[0023] Preferably, the order routing system 108 provides the participant a method of efficiently delivering the electronic order 104 to a securities exchange, such as at the Chicago Board Options Exchange located in Chicago, Ill. Upon receipt of the electronic order 104 at the order routing system 108, the order 104 is preferably logged to a database and evaluated, based on order volume (i.e., the number of option contracts in the electronic order 104) and price, to determine its appropriate routing destination such as the automated execution system 112. However, before the order routing system 108 routes the electronic order 104, it preferably uses pre-defined guidelines to determine if the electronic order 104 is eligible for execution at the automated execution system 112.

[0024] Exemplary guidelines used to determine the eligibility of the electronic order 104 can include price, volume, and series guidelines. According to the price guideline, the electronic order 104 is eligible when the order is either a simple market order, an order that can be executed at the prevailing market price, or a marketable limit order, referred to as an order to buy or sell option contracts at a specified price or better. According to the volume guideline, the electronic order 104 is eligible if the contract size of the order is within the limits set for the class and series (e.g., 10 contracts or fewer). Of course, the order routing system 108 can utilize more or fewer guidelines. Also, the guidelines utilized by the order routing system 108 can change from those exemplary guidelines described above depending on the desired eligibility requirements.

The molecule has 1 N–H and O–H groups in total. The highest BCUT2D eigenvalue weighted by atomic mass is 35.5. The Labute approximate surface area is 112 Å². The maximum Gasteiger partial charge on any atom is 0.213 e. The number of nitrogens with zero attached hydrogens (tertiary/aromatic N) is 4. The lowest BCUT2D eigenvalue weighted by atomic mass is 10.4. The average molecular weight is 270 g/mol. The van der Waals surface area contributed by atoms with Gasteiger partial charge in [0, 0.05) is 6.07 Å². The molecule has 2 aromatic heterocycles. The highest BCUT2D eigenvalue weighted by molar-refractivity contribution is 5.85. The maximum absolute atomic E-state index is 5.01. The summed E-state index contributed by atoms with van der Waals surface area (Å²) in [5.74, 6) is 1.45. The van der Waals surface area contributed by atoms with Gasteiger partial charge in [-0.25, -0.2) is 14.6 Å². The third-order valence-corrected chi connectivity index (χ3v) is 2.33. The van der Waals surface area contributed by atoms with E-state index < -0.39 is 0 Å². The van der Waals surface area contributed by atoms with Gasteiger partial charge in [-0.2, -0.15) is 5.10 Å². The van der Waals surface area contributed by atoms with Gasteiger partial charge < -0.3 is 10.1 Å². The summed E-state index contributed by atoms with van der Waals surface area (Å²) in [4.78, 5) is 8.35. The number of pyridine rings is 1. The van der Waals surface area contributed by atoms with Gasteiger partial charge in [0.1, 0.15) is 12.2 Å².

[0025] An eligible electronic order 104 is then forwarded to the automated execution system 112 for execution. In the exemplary embodiment, the automated execution system 112 generally includes a book process subsystem 116, firm participation subsystem 120, and market maker subsystem 124. Although the automated execution system 112 can include more or fewer subsystems, the firm participation subsystem 120 is preferably utilized to enable a participant to participate in a stated percentage of each electronic order 104 they submit for execution through the automated execution system 112.